LAS VEGAS, Nevada - Two days, two campaign speeches in Nevada, and not a specific reference from President Obama about the terrible unemployment rate in the Silver State. Obama made stops in Reno and Las Vegas to promote his education plan on Tuesday and Wednesday and with schools around the country starting this week, he addressed a community college in Reno and a high school in Las Vegas.
He made plenty of statements about his vision on education and how he sees his plan better than his opponents, but not once did he speak of the 12% unemployment rate in Nevada
Instead, he left to more vague references.
"We've been through a tough three and a half years, and Nevada has been through tougher times than most states," Obama told supporters in Las Vegas. "But the fact is that everything I've done has been focused on how we rebuild that strong middle class," he continued.
No surprise Obama's challengers disagree with the Romney-Ryan campaign fired back. "The Obama economy has been deeply unfair to the next generation, burdening them with trillions in new debt and leaving half of recent graduates jobless or underemployed," Romney Campaign Spokesperson Amanda Henneberg said in a statement.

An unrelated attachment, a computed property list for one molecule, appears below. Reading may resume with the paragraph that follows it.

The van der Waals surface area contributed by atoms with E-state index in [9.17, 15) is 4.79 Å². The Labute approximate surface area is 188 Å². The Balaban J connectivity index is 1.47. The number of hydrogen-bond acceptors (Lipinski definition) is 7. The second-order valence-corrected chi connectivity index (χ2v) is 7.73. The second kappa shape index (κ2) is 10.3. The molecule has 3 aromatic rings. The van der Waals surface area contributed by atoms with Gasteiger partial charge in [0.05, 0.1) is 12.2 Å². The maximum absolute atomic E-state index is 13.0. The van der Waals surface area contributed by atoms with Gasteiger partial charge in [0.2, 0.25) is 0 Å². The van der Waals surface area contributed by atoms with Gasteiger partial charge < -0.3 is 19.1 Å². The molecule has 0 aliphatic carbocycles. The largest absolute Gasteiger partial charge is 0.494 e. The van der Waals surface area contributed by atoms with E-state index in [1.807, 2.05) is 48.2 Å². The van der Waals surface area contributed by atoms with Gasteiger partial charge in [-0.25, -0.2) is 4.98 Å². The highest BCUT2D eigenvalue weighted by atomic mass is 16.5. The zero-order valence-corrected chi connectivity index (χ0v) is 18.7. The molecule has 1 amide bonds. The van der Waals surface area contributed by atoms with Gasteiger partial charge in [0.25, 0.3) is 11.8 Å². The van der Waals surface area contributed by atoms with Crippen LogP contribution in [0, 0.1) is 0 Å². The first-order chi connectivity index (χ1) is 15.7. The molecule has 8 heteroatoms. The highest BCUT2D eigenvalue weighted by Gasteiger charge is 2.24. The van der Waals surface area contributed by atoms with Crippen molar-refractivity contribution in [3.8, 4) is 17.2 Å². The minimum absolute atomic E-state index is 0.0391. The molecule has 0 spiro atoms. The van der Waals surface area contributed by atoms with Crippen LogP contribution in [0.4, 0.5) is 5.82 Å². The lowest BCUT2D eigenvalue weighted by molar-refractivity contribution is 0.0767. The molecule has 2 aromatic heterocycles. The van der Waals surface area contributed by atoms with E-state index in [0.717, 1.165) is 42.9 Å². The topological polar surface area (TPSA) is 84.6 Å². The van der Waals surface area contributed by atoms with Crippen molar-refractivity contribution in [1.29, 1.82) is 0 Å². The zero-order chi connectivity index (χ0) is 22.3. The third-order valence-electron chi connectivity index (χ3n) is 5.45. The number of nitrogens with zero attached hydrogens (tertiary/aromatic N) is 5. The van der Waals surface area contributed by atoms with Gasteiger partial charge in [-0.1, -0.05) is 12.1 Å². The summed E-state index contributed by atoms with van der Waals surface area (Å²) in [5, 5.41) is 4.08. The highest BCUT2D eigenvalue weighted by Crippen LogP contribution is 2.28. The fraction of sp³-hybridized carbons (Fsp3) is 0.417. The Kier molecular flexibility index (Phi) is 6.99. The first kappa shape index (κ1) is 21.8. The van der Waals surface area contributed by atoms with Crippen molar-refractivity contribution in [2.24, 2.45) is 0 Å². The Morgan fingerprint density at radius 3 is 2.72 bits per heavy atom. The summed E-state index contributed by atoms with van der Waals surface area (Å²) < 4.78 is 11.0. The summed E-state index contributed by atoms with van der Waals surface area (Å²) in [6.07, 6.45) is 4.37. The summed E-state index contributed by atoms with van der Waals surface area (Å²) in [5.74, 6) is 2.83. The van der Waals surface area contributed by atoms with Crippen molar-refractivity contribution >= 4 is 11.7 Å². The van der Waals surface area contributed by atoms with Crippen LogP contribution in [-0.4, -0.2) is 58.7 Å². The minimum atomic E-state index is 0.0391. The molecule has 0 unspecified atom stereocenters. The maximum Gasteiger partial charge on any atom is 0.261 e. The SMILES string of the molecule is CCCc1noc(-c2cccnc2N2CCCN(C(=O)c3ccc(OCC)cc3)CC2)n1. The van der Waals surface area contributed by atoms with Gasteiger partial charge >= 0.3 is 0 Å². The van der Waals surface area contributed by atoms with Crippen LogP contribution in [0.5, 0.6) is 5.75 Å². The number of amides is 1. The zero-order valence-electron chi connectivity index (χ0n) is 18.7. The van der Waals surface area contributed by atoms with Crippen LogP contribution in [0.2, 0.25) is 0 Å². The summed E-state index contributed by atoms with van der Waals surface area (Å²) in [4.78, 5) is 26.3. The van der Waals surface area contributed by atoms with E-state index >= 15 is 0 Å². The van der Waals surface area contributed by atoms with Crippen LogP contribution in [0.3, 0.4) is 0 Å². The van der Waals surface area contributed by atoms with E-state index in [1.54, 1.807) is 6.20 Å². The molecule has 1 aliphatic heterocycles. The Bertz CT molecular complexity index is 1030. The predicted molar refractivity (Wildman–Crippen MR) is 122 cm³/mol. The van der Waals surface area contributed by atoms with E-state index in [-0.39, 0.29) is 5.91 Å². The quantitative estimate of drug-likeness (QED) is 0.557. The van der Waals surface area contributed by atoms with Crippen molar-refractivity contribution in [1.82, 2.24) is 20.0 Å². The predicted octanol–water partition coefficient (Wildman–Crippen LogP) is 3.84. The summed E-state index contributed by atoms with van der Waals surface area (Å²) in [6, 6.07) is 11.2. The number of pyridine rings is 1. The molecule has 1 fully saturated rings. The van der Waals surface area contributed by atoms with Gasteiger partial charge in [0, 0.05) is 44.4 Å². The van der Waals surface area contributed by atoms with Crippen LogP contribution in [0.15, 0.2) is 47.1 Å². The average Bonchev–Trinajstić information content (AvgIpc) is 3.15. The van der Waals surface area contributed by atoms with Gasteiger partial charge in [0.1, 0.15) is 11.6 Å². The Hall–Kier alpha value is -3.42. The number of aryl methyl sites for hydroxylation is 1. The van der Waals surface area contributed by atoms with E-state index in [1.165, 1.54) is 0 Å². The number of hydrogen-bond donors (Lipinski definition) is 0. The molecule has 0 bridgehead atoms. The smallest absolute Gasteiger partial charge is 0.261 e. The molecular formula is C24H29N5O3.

Nevada saw unemployment peak at 14% in October 2010. Since then its remained in double digits while the national rate has hovered around 8%.
The president is poised to defend his policies and knows the Republicans are all but ready to attack him over the next three months. "They won't be talking about much, but they will spend more money than we've ever seen on ads that just try to repeat the same thing over and over again: The economy is not doing as well as it should, and it's all Obama's fault." he said.
The housing market is another place Nevada residences are still hurting, with the sixth worst housing foreclosure rate in the nation. More than 60% of homes are underwater in the state, meaning houses are worth less than the mortgage on the property.
Ia meeting with teachers before his campaign rally, Obama expressed his concern for the financial crisis that had an impact on the market in Clark County and throughout the state, "There was a lot of loose credit floating around a housing bubble, that spurred reckless behavior on the part of Wall Street," he said. "And when that whole house of cards came crashing down, Nevada got hit harder than just any place else."
Romney says the fact that the Nevada housing market hasn't improved in the last three years is a reflection of Obama's policies. In an interview with a Reno television station this week, Romney said Nevada home owners need more options to avoid foreclosure.
President Obama has traveled to Nevada 13 times since taking office. This week was his first campaign trip to the state. In 2008 Obama won the state of Nevada over Senator John McCain with 55% of the vote.